Authorities freed former Pakistani prime minister Benazir Bhutto from house arrest yesterday, hours before the arrival of a senior US official expected to urge the country's military leader to end emergency rule.
Pakistani President Pervez Musharraf pressed ahead with disputed plans for elections, despite the threat of an opposition boycott, by swearing in a caretaker administration.
Before dawn, the government withdrew a detention order that had confined Bhutto to a house in Lahore for three days. Scores of guards and barricades would remain for Bhutto's own protection, but she was free to move around, said Zahid Abbas, a senior police official.
Bhutto immediately reiterated her call for Musharraf to quit power and said his sidelining of moderate opponents had allowed the rise of Islamic extremism.
"Do we want to deny this nation its true legitimate leadership and make way ... for extremist forces?" she asked reporters from behind a metal and barbed wire barrier across the driveway to her residence.
"The West's interests lie in a democratic Pakistan," she said.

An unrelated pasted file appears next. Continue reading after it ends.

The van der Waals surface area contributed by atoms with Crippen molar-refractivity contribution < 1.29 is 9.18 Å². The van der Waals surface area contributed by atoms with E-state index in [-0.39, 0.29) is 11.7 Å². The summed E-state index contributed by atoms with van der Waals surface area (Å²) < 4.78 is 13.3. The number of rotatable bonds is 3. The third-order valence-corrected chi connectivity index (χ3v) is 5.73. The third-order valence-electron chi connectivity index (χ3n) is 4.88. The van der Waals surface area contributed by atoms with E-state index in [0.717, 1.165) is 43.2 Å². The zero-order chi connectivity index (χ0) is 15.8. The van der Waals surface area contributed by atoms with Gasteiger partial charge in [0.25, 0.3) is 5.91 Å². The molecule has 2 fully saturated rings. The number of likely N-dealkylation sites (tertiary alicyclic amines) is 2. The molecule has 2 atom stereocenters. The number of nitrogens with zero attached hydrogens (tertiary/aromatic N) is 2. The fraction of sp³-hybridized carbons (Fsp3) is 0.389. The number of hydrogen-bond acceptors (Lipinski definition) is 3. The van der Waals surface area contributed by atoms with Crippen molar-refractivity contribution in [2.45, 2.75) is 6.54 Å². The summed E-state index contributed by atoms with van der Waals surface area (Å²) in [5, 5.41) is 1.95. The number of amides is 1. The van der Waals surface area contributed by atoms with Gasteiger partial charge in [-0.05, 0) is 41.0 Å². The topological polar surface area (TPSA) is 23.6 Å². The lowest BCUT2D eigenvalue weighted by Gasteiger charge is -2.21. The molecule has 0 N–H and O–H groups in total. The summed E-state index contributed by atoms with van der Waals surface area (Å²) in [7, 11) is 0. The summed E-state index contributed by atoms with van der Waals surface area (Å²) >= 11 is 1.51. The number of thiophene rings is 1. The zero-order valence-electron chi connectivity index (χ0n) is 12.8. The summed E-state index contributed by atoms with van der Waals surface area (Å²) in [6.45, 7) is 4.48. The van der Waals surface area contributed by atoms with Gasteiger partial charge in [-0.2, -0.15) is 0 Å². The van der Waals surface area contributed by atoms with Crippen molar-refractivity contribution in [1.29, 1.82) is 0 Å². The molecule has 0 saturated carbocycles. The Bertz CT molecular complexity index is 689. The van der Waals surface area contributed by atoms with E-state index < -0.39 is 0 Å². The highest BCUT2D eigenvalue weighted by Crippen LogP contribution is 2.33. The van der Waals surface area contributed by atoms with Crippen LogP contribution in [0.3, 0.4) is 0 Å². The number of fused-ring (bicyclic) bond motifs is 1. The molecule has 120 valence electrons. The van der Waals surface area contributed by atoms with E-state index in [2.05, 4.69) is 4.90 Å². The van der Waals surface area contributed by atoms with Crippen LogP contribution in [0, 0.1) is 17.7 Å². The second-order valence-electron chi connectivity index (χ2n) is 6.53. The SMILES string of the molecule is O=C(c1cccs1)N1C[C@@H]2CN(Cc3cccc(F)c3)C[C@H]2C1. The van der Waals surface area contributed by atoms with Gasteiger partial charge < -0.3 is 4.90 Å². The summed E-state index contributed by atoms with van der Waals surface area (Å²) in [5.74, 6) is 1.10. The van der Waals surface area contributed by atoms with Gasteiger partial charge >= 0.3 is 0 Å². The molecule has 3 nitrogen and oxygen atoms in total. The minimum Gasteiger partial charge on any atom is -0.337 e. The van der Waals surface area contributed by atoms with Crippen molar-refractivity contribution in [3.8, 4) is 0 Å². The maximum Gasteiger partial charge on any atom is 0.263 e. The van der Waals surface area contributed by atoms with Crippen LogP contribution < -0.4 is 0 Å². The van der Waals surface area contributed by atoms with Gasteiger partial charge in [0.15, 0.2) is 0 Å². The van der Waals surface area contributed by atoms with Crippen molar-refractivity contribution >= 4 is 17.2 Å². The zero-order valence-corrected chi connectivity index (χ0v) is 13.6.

Bhutto, who returned from eight years in exile last month, was detained on Tuesday to prevent her from leading a protest against Musharraf's declaration of a state of emergency on Nov. 3.
She has the highest profile among the thousands of political activists who have been detained in a government crackdown on dissent that sparked an outcry at home and abroad.
Musharra insists he is still moving toward a restoration of democracy and civilian rule.
At a ceremony in Islamabad, he said the outgoing Cabinet should be proud of having helped turn around the economy and move Pakistan back toward democracy.
"I take pride in the fact that, being a man in uniform, I have actually introduced the essence of democracy in Pakistan, whether anyone believes it or not," he said after installing the caretaker ministers at the presidential palace.
The interim government, led by Musharraf loyalist and former Senate chairman Mohammedmian Soomro, is charged with guiding Pakistan through parliamentary elections due by Jan. 9.
US Deputy Secretary of State John Negroponte was due in Pakistan later yesterday to discuss the political crisis. He was expected to hold most of his talks today, though it was unclear whether he would meet with Bhutto.
Bhutto dismissed the idea that Negroponte would urge them to mend that breach.
"Any new talks with Musharraf would be harmful to our struggle," she said. "It's better to discuss his exit strategy now."